By John Johnson
BassFan Senior Editor
Following is some pattern information for the 2nd- through 5th-place finishes at the recent Bass Pro Tour REDCREST championship event at Alabama's Lake Eufaula.
2nd: Michael Neal
Michael Neal, still seeking his first victory at the sport's top level, logged the 11th Top-5 finish of his career. He caught 10 fish for 31-04 in the finals, trailing winner Dustin Connell by a little more than 5 1/2 pounds.
He used a ChatterBait to catch shallow fish from pockets on the Qualifying Round days, then switched to brushpiles with a jerkbait and a spinnerbait in the Knockout and Championship rounds.
"I thought I'd eliminated the deep stuff (on the one day of practice the field was allotted)," he said. "I ran brush and didn't see many fish and I got three bites all day.
"I was getting bites up shallow (once competition got under way) and I thought there was more fish coming, but when I went through an area I couldn't double back and get another bite. It was like I just caught what was there and that was it."
For the Knockout Round, the field was joined by a large contingent of anglers practicing for a local derby.
"I ran from my best spot to my second-best and every pocket in between had multiple boats in it," he said. "I caught one out of my first spot, then nothing after that."
He'd marked about two dozen piles at depths ranging from 8 to 12 feet on the lower end of the lake, which contained the cleanest water, and switched his focus to those.
"Knowing when to give up on the shallow bite because it was getting so much pressure was the key. It could've just as easily gone the other way (and dropped him in the standings), but it went the right way this time."
> Bladed jig gear: 7'2" medium-heavy Denali Covert rod, Daiwa Tatula 100 casting reel (6.3:1 ratio), 20-pound Sunline Super FC Sniper fluorocarbon line, 1/2-ounce Z-Man Evergreen ChatterBait JackHammer (chartreuse/white), 3 1/2" prototype Big Bite Baits Kamikaze Swimon (pearl white).
> Jerkbait gear: 6'8" medium-heavy Denali Lithium Jerkbait rod, same reel (7.3:1 ratio), same line (10-pound), Spro McStick 110 (dirty bone).
> He also employed a couple of other jerkbaits in order to reach varying depths.
> Spinnerbait gear: 7'6" heavy-action Denali Lithium Swimbait rod, same reel (6.3:1), same line (20-pound), 1-ounce homemade spinnerbait (white with single willow-leaf blade), same trailer as ChatterBait.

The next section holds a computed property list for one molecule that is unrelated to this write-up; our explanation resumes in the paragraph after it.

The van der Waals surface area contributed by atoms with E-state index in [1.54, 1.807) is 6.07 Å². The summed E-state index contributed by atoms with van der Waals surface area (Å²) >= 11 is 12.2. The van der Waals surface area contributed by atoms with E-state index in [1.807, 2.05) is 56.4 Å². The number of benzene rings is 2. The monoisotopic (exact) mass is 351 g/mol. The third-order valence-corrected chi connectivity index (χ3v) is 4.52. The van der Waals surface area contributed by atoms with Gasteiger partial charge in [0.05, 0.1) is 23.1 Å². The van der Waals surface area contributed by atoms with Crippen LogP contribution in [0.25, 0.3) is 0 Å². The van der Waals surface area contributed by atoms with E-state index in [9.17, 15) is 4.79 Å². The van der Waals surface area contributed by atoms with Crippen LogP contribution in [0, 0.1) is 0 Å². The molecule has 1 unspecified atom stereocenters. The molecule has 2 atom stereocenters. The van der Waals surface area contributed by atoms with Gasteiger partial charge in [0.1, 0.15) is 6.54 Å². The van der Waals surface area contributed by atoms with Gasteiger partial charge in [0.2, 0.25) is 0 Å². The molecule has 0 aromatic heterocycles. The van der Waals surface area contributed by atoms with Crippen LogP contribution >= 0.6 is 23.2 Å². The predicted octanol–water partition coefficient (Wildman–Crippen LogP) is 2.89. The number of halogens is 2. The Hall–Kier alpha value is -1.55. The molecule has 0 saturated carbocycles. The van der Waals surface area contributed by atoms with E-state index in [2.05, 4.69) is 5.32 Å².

Jacob Wheeler fished a combination of brushpiles, hard spots and secondary points.
3rd: Jacob Wheeler
Jacob Wheeler, the No. 1 angler in the BassFan World Rankings for going on two years now, notched yet another high finish with nine fish for 25-06 in the Championship Round. He was the winner when the Bass Pro Tour visited Eufaula in 2020.
He fished a combination of brushpiles, hard spots and secondary points after exploring both shallow and deeper locales on the practice day. He started out throwing a jig, but switched to a jerkbait after the arrival of sunnier, warmer weather prompted the fish to move higher in the water column and suspend in the tops of the piles.
"It felt like the fish were really sitting toward the bottom (when the week started) and then moved up as the week went on," he said. "It didn't feel like it was that way from the beginning.
"In the Knockout Round, I didn't catch any scoreable fish on the jig, so I picked up the jerkbait. I had a few different ones tied on to go shallower or deeper and a few different colors to see if that would make a difference. Like if it was flat-calm, I might fish one that was translucent. I could see the fish looking at the bait (on his graphs) on the brush and the points and I caught a few that were out in the middle of nowhere, suspended over nothing. They were just in no man's land."
> Shallow jerkbait gear: 6'8" medium-heavy Duckett Fishing White Ice Kelly Jordon Signature Series rod, Duckett Fishing Paradigm casting reel (8:1 ratio), 14-pound Sufix Advance fluorocarbon line, various baits.